SHOCKED Foreign Secretary Lord Cameron insisted “I have heard and seen things I will never forget” as he visited a massacre site in Israel.
He wore a flak jacket at Kibbutz Be’eri, where more than 100 people were killed by Hamas terrorists in the October 7 atrocities.
Lord Cameron, pictured with Eli Cohen, visits Kibbutz Be’eri where Hamas terrorists massacred Israeli civilians[/caption]
Lord Cameron with Israeli Prime minister Benjamin Netanyahu[/caption]
Mr Cameron said: “I wanted to come here myself to see the horrific nature of the attacks that you suffered.”
Speaking as he met with Israeli Prime minister Benjamin Netanyahu and president Isaac Herzog, the Foreign Secretary said he wanted all parties to the agreement to “make it happen”.
He insisted the potential lull in the fighting was an “opportunity crucially to get hostages out and get aid into Gaza”.
The meeting took place as it was confirmed by Qatari officials the ceasefire would begin on Friday morning from 7am local time, with aid “going in as soon as possible”.
The first set of civilians, including 13 women and children, taken hostage by Hamas are expected to be freed at about 4pm on Friday local time.
The four-day pause was meant to come into force on Thursday morning, but was delayed.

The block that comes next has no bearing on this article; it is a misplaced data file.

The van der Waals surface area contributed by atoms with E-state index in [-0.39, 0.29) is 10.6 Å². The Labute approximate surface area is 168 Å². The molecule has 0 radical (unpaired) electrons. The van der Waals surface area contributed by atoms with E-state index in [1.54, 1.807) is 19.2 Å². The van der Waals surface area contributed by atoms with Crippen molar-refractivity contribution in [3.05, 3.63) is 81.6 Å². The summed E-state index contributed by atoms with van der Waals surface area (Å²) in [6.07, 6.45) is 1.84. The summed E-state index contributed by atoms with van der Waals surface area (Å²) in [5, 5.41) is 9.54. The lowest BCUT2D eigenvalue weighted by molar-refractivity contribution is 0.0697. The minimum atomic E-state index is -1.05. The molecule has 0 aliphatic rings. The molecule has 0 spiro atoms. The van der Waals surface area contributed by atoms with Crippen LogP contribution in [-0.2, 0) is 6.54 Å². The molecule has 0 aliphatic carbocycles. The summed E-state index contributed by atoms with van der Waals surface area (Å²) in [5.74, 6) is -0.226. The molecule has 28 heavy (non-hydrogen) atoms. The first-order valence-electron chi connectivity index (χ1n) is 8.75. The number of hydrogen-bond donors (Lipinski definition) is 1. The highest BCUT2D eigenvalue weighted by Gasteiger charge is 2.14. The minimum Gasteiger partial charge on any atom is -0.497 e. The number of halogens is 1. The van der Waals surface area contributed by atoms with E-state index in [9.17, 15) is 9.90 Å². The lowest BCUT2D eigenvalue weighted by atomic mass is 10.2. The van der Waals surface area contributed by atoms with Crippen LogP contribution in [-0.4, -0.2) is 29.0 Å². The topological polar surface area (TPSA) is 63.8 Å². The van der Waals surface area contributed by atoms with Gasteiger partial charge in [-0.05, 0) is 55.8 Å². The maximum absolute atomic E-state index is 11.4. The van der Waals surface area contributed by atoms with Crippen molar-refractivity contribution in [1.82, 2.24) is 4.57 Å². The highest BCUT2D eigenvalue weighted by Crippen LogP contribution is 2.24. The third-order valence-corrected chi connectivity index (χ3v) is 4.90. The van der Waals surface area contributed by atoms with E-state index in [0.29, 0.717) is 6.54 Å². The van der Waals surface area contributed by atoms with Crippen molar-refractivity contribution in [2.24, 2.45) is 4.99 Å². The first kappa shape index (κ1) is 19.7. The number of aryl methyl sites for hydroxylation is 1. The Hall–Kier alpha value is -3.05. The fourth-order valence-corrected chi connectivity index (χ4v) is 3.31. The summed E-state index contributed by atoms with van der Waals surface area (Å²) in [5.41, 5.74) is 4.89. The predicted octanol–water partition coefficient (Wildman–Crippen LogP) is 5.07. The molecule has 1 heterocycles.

The former Prime Minister, who visited Kibbutz Be’eri, where over 100 people were killed by Hamas in the 7 October massacre, said: “There is never any excuse for this sort of hostage-taking.
“All the hostages should be released, but I hope that everyone who is responsible and behind this agreement can make it happen, to bring relief to those families, including, of course, there are British nationals who have been taken hostage.”
Mr Netanyahu promised to “continue with the goals of the war” and to “eradicate Hamas”.
He added: “There is no hope for peace between Israel and the Palestinians and between Israel and the Arab countries if we do not eradicate this murderous movement, which threatens the future of all of us.”
Meeting Mr Herzog, Lord Cameron said it was “very good” to be back in Israel and that the “worst days of being prime minister was when British hostages were taken in Syria”.
He went on: “I remember the effect that had on me as prime minister and thinking about that and so perhaps know a tiny bit of what your nation is going through.”
Lord Cameron’s visit comes after he met counterparts from Arab and Islamic countries – including the Palestinian Authority – in London to discuss the Middle East crisis.